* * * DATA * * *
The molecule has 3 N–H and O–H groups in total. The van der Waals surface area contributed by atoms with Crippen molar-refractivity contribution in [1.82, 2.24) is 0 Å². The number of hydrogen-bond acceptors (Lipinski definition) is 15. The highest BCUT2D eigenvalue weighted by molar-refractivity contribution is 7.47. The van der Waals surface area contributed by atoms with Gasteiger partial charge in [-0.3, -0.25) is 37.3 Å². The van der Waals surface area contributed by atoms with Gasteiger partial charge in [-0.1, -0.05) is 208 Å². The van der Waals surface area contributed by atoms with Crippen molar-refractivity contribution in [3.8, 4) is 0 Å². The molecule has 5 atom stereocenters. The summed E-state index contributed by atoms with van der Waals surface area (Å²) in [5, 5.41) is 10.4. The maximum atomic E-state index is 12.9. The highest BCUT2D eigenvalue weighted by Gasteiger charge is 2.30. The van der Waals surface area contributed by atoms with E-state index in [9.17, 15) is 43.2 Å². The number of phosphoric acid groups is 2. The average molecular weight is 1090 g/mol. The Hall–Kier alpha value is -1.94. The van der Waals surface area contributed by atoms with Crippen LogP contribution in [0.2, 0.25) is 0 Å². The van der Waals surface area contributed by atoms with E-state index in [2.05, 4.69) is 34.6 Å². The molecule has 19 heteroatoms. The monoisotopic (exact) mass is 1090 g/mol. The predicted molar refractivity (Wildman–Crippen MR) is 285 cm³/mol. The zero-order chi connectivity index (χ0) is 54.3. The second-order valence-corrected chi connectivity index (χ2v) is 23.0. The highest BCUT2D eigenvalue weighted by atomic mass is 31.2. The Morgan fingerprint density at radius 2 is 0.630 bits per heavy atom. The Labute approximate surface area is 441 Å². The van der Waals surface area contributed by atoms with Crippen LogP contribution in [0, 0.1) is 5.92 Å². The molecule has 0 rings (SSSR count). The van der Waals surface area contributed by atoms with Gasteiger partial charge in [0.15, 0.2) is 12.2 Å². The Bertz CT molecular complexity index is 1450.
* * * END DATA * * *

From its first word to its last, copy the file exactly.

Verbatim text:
The molecule has 3 N–H and O–H groups in total. The van der Waals surface area contributed by atoms with Crippen molar-refractivity contribution in [1.82, 2.24) is 0 Å². The number of hydrogen-bond acceptors (Lipinski definition) is 15. The highest BCUT2D eigenvalue weighted by molar-refractivity contribution is 7.47. The van der Waals surface area contributed by atoms with Gasteiger partial charge in [-0.3, -0.25) is 37.3 Å². The van der Waals surface area contributed by atoms with Gasteiger partial charge in [-0.1, -0.05) is 208 Å². The van der Waals surface area contributed by atoms with Crippen molar-refractivity contribution in [3.8, 4) is 0 Å². The molecule has 5 atom stereocenters. The summed E-state index contributed by atoms with van der Waals surface area (Å²) in [5, 5.41) is 10.4. The maximum atomic E-state index is 12.9. The highest BCUT2D eigenvalue weighted by Gasteiger charge is 2.30. The van der Waals surface area contributed by atoms with E-state index in [9.17, 15) is 43.2 Å². The number of phosphoric acid groups is 2. The average molecular weight is 1090 g/mol. The Hall–Kier alpha value is -1.94. The van der Waals surface area contributed by atoms with Crippen LogP contribution in [0.2, 0.25) is 0 Å². The van der Waals surface area contributed by atoms with E-state index in [2.05, 4.69) is 34.6 Å². The molecule has 19 heteroatoms. The monoisotopic (exact) mass is 1090 g/mol. The predicted molar refractivity (Wildman–Crippen MR) is 285 cm³/mol. The zero-order chi connectivity index (χ0) is 54.3. The second-order valence-corrected chi connectivity index (χ2v) is 23.0. The highest BCUT2D eigenvalue weighted by atomic mass is 31.2. The Morgan fingerprint density at radius 2 is 0.630 bits per heavy atom. The Labute approximate surface area is 441 Å². The van der Waals surface area contributed by atoms with Crippen LogP contribution in [0, 0.1) is 5.92 Å². The molecule has 0 rings (SSSR count). The van der Waals surface area contributed by atoms with Gasteiger partial charge in [0.15, 0.2) is 12.2 Å². The Bertz CT molecular complexity index is 1450.